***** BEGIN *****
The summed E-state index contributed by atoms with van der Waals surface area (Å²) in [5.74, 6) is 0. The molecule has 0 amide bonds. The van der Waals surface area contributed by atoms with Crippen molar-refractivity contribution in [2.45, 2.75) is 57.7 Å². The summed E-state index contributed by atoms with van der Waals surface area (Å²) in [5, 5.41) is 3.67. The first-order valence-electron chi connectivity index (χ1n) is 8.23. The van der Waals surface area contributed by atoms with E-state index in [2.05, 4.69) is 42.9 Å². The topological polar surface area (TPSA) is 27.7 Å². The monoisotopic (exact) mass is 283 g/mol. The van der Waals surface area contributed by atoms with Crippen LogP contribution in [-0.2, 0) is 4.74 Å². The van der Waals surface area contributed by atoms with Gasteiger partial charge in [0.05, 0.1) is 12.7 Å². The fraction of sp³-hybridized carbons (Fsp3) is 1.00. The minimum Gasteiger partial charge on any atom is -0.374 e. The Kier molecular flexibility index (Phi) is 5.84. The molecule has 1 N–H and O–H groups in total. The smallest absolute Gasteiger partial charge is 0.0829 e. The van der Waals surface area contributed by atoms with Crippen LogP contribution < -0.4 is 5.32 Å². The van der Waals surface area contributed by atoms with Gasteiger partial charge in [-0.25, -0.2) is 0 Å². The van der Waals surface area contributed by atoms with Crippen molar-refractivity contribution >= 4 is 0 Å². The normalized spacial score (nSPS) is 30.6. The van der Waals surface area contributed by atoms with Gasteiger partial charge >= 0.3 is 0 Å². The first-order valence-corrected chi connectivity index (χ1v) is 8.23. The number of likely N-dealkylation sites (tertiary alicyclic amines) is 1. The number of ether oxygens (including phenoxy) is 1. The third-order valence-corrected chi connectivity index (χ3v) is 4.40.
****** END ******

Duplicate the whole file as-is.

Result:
The summed E-state index contributed by atoms with van der Waals surface area (Å²) in [5.74, 6) is 0. The molecule has 0 amide bonds. The van der Waals surface area contributed by atoms with Crippen molar-refractivity contribution in [2.45, 2.75) is 57.7 Å². The summed E-state index contributed by atoms with van der Waals surface area (Å²) in [5, 5.41) is 3.67. The first-order valence-electron chi connectivity index (χ1n) is 8.23. The van der Waals surface area contributed by atoms with E-state index in [2.05, 4.69) is 42.9 Å². The topological polar surface area (TPSA) is 27.7 Å². The monoisotopic (exact) mass is 283 g/mol. The van der Waals surface area contributed by atoms with Crippen LogP contribution in [-0.2, 0) is 4.74 Å². The van der Waals surface area contributed by atoms with Gasteiger partial charge in [0.05, 0.1) is 12.7 Å². The fraction of sp³-hybridized carbons (Fsp3) is 1.00. The minimum Gasteiger partial charge on any atom is -0.374 e. The Kier molecular flexibility index (Phi) is 5.84. The molecule has 1 N–H and O–H groups in total. The smallest absolute Gasteiger partial charge is 0.0829 e. The van der Waals surface area contributed by atoms with Crippen LogP contribution < -0.4 is 5.32 Å². The van der Waals surface area contributed by atoms with Gasteiger partial charge in [-0.25, -0.2) is 0 Å². The van der Waals surface area contributed by atoms with Crippen molar-refractivity contribution >= 4 is 0 Å². The normalized spacial score (nSPS) is 30.6. The van der Waals surface area contributed by atoms with Gasteiger partial charge >= 0.3 is 0 Å². The first-order valence-corrected chi connectivity index (χ1v) is 8.23. The number of likely N-dealkylation sites (tertiary alicyclic amines) is 1. The number of ether oxygens (including phenoxy) is 1. The third-order valence-corrected chi connectivity index (χ3v) is 4.40.